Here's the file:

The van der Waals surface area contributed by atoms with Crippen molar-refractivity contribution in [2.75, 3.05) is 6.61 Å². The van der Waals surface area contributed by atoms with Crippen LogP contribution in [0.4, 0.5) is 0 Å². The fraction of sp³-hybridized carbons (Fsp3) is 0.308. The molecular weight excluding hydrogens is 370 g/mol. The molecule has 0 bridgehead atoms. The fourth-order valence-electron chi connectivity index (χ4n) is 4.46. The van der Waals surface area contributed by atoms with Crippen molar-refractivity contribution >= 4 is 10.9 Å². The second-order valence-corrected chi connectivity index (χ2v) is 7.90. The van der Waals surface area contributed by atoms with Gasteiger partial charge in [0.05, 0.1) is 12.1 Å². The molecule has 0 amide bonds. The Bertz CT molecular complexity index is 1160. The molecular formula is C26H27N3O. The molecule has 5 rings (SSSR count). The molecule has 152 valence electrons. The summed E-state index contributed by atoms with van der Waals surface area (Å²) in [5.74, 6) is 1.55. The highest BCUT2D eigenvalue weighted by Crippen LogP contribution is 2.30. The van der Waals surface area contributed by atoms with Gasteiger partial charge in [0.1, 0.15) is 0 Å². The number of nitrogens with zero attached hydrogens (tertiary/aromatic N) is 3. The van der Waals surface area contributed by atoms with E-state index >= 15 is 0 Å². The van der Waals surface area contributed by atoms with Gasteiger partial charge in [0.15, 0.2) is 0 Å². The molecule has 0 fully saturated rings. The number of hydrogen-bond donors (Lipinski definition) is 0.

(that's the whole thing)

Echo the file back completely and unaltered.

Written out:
The van der Waals surface area contributed by atoms with Crippen molar-refractivity contribution in [2.75, 3.05) is 6.61 Å². The van der Waals surface area contributed by atoms with Crippen LogP contribution in [0.4, 0.5) is 0 Å². The fraction of sp³-hybridized carbons (Fsp3) is 0.308. The molecular weight excluding hydrogens is 370 g/mol. The molecule has 0 bridgehead atoms. The fourth-order valence-electron chi connectivity index (χ4n) is 4.46. The van der Waals surface area contributed by atoms with Crippen molar-refractivity contribution >= 4 is 10.9 Å². The second-order valence-corrected chi connectivity index (χ2v) is 7.90. The van der Waals surface area contributed by atoms with Gasteiger partial charge in [0.05, 0.1) is 12.1 Å². The molecule has 0 amide bonds. The Bertz CT molecular complexity index is 1160. The molecular formula is C26H27N3O. The molecule has 5 rings (SSSR count). The molecule has 152 valence electrons. The summed E-state index contributed by atoms with van der Waals surface area (Å²) in [5.74, 6) is 1.55. The highest BCUT2D eigenvalue weighted by Crippen LogP contribution is 2.30. The van der Waals surface area contributed by atoms with Gasteiger partial charge in [0.1, 0.15) is 0 Å². The number of nitrogens with zero attached hydrogens (tertiary/aromatic N) is 3. The van der Waals surface area contributed by atoms with E-state index >= 15 is 0 Å². The van der Waals surface area contributed by atoms with Gasteiger partial charge in [0.15, 0.2) is 0 Å². The molecule has 0 fully saturated rings. The number of hydrogen-bond donors (Lipinski definition) is 0.